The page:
Dr. Byrd about his hand injury, but that Dr. Byrd told him he could only be seen for one condition
per medical visit. Dr. Byrd told him to put in a request to be seen by the medical personnel if his
hand was not better within two weeks. Defendants dispute this, providing evidence that Dr. Byrd
discussed a number of issues with plaintiff, but an injury to his hand was not one of them. See
Dkt. 20-1, p. 3 at ¶ 7; dkt. 30-1, p. 2; and dkt. 24-2 (request for health care form from plaintiff
noting that a doctor told him to request a follow-up if his hand had not improved, dated July 13,
Plaintiff’s evidence next shows that he saw Dr. Martin on June 18, 2015, who only
addressed the numbness in plaintiff’s arm and told him to submit another health care request form
if his hand did not get better. Dkt. 30-1, p. 2. Dr. Martin’s affidavit states that when he saw plaintiff
on that date, plaintiff never mentioned anything about his hand.
The parties agree that plaintiff was seen by Nurse Robinson on July 16, 2005, for an injury
to his right hand. Plaintiff’s description of the meeting is that Nurse Robinson told him there was
no break and told him to squeeze on a rolled up sock to strengthen his hand. Defendants add that
Nurse Robinson was able to manipulate a full range of motion in plaintiff’s right fifth finger, found
the grip on the right hand to be slightly less than in the left hand, and saw no evidence of fracture.
Nurse Robinson prescribed ice and cool compresses for any pain or swelling and gave him
instructions for using a rolled up sock for exercises to strengthen the hand. She also told plaintiff
to request further health care if his symptoms did not get better or worsened. Dkt. 30-1, p. 2; dkt.
20-1, p. 5.
On July 30, 2015, plaintiff submitted a request for health care complaining of pain and a
lack of strength in his right hand. Plaintiff says he was never seen for this request; defendants’
evidence is that because he was already scheduled for a chronic care visit for August 18, he would
be seen then for his concerns about his hand. Dkt. 30-1, p. 2; dkt. 20-1, pp. 5-6.
At the August 18, 2017 medical visit, plaintiff’s evidence is that when he presented his
complaints about his hand, Dr. Martin told him that he was being seen only for chronic care and
he would have submit another health care request form to be seen for his hand. Dkt. 30-1, p. 3.
Dr. Martin states in his affidavit that at this visit, plaintiff was seen for his hypertension and never
complained about his hand, finger, or pain. Dr. Martin states that plaintiff “was in no apparent
distress.” Dkt. 20-1, p. 6.
Plaintiff filed an informal grievance on September 10, 2015, and was seen by Nurse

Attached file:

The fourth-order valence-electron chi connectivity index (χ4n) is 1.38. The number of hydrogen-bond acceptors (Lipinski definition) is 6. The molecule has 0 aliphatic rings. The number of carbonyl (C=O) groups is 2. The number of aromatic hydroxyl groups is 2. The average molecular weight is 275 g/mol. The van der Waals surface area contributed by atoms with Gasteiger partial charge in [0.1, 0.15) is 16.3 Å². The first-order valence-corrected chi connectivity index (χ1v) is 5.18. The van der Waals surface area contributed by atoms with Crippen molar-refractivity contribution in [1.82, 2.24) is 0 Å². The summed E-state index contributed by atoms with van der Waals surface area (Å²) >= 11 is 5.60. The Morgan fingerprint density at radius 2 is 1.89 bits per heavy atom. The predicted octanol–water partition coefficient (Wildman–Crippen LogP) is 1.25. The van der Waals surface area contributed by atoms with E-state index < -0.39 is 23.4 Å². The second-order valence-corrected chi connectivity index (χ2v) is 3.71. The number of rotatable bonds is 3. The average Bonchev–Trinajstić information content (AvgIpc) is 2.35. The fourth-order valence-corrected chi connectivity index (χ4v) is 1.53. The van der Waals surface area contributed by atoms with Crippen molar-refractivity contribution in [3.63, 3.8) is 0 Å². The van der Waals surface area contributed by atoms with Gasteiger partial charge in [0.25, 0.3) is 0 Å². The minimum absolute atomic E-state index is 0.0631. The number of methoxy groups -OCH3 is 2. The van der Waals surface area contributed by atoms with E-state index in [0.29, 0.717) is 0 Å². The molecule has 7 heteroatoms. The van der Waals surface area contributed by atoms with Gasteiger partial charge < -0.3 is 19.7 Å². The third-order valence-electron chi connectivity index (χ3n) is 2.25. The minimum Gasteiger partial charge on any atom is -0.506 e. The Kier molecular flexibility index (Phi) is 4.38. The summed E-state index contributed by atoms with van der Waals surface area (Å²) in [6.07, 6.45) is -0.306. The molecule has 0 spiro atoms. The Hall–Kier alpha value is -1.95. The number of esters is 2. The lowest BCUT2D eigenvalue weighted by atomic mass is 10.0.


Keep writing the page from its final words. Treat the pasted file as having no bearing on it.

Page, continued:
Robinson six days later to resolve concerns about his hand. Nurse Robinson gave plaintiff a
therapeutic squeeze ball and requested that plaintiff’s hand be x-rayed. Dr. Martin approved the xray request.
Defendants’ evidence shows that a radiology report dated September 19, 2015, stated that
x-ray images of plaintiff’s “right hand fail to demonstrate acute fracture or dislocation. There is a
deformity of the fifth metacarpal (fifth finger) . . . suggesting previous fracture.” Dr. Martin avers
that the previous fracture was fully healed and could have occurred at any time. But Dr. Martin
adds that “[t]here was no evidence that [plaintiff’s] right hand was ever fractured.” Dkt. 20-1, p. 6.
Plaintiff shows that on September 29, 2015, he submitted a health care request form asking
for results of the x-rays and was told that Dr. Martin would decide what to do and schedule him
for an interview, but an interview never happened. Dkt. 30-1, p. 3. When he finally saw Nurse
Robinson on October 5, 2015, plaintiff complained that the therapeutic ball was not helping. He
was scheduled for physical therapy. Dkt. 20-1, p. 7; dkt. 20-1, p. 3.
Plaintiff requested a health care visit on October 6, 2015, for problems with his hip. When
he was called to be seen, he refused the visit because the problem had gone away. Dkt. 30-1, p. 4.
Defendants do not dispute this assertion.
The parties also agree that plaintiff received four physical therapy sessions between
October and December, 2015. However, defendants’ evidence is that physical therapy resulted in
plaintiff having increased flexion and strength in his right fifth finger, and that there is no
indication that surgery or splinting of the finger is warranted. Dkt. 20-1, p. 8. Plaintiff evidence is
that he continues to suffer pain and his requests for treatment are denied. Dkt. 30-1, p. 4.
At all times relevant to plaintiff’s claims, he was a convicted offender. Accordingly, his
treatment and the conditions of his confinement are evaluated under standards established by the
Eighth Amendment’s proscription against the imposition of cruel and unusual punishment. Helling
v. McKinney, 509 U.S. 25, 31 (1993) (“It is undisputed that the treatment a prisoner receives in
prison and the conditions under which he is confined are subject to scrutiny under the Eighth
To prevail on an Eighth Amendment deliberate indifference medical claim, a plaintiff must
demonstrate two elements: (1) he suffered from an objectively serious medical condition; and
(2) defendant knew about plaintiff’s condition and the substantial risk of harm it posed, but
disregarded that risk. Farmer v. Brennan, 511 U.S. 825, 8374 (1994); Petties v. Carter, 836 F.3d